Dec 06, 2010 Obtaining another Maryland medical marijuana sentence
Image from public domain.
Obtaining a medical marijuana sentence in Maryland takes substantial preparation time, and can be all the more challenging if the defendant does not have persuasive opinions from a medical doctor at the time of any sentencing.
Three years ago, I blogged about converting a thirty-plant marijuana felony charge to a guilty plea to simple marijuana possession, followed by a successful medical marijuana sentence (a $100 fine) based on the defense’s showing medical necessity for my client’s use of marijuana for his severe and life-threatening sleep apnea. A few months later, I blogged about converting my client’s guilty disposition to a probation before judgment, which involves staying the entry of a judgment of guilt with or without a probationary period. The judge imposed no probationary period.
Last month, I obtained another medical marijuana sentence, after a trial that led to my client’s conviction for marijuana possession (including many brownies, with the chemist finding marijuana in at least one of them) and possession of drug paraphernalia. In this instance, the prosecutor had all his witnesses lined up, although the judge did agree that my client did not consensually turn over marijuana to the police (but the judge refused —- on inevitable discovery grounds — to suppress the marijuana, finding that the police would have found the marijuana lawfully if not by the invalid consent, then by obtaining and executing a search warrant on my client’s home).
Although not all defendants have the funds to pay a physician to render a medical marijuana opinion before any conviction — versus first seeing if a conviction takes place in the first place — my client invested in obtaining a medical marijuana opinion, in which the physician stated that not only was his use of marijuana medically necessary for his severe multi-year back pain, but that marijuana was still beneficial for offsetting the negative side effects of any analgesics taken for the back pain.
At sentencing, the prosecutor tried to pigeonhole the medical marijuana sentencing scheme as only applying to conditions as severe as glaucoma and HIV that do not respond to other medicines. I replied that Maryland’s medical marijuana legislation looks at medical necessity, and does not delineate any particular medical ailments other than those for which marijuana use is medically necessary, and that it is exclusively for the legislature to decide whether medical marijuana is only limited to a delineated list of ailments.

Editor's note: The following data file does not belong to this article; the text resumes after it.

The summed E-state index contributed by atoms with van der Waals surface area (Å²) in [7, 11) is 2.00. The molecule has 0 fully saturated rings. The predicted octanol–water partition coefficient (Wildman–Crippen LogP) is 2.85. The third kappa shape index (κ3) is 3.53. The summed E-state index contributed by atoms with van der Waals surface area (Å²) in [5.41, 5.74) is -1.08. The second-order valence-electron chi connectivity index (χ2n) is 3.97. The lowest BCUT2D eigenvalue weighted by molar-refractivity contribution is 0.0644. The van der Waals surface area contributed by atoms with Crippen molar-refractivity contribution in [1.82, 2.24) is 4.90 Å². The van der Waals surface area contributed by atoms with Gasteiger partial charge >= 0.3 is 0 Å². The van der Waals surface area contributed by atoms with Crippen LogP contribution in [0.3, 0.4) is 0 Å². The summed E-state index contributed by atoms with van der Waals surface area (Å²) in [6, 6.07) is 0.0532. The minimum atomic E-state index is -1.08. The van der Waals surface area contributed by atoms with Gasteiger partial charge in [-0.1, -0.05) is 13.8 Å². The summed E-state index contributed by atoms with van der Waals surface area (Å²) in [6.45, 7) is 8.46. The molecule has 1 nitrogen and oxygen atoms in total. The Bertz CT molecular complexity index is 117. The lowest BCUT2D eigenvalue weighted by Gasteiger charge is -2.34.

I also pointed out that granting a medical marijuana sentence was not going to open any floodgates of medical marijuana sentences, considering that probably not many defendants present a physician’s opinion about medical marijuana for back pain. That is not to say that a physician’s opinion is necessary to obtain a medical marijuana sentence in Maryland, but that a physician’s opinion might better respond to any prosecutorial arguments against a medical marijuana sentence and judge’s doubts about such a sentencing request.
In this instance, the sentencing judge saw little or no risk of this case opening floodgates, noted that the appellate courts have not yet addressed Maryland’s medical marijuana sentencing law, and gave credence to the physician’s opinion that medical marijuana would be beneficial even if my client took analgesics for his back pain. (As of the time of sentencing, my client refused to take analgesics, finding the side effects more intolerable than the back pain itself.)
The judge gave not only a $100 medical marijuana sentence for each of the two counts (for marijuana and paraphernalia), but also gave a probation before judgment with no probation period. Such a sentence lets my client put this case behind him, and to ultimately file a $30 expungement application.
Certainly, Maryland needs to legalize marijuana as medicine, just as all other states must do. In the meantime, the medical marijuana sentencing option is better than nothing.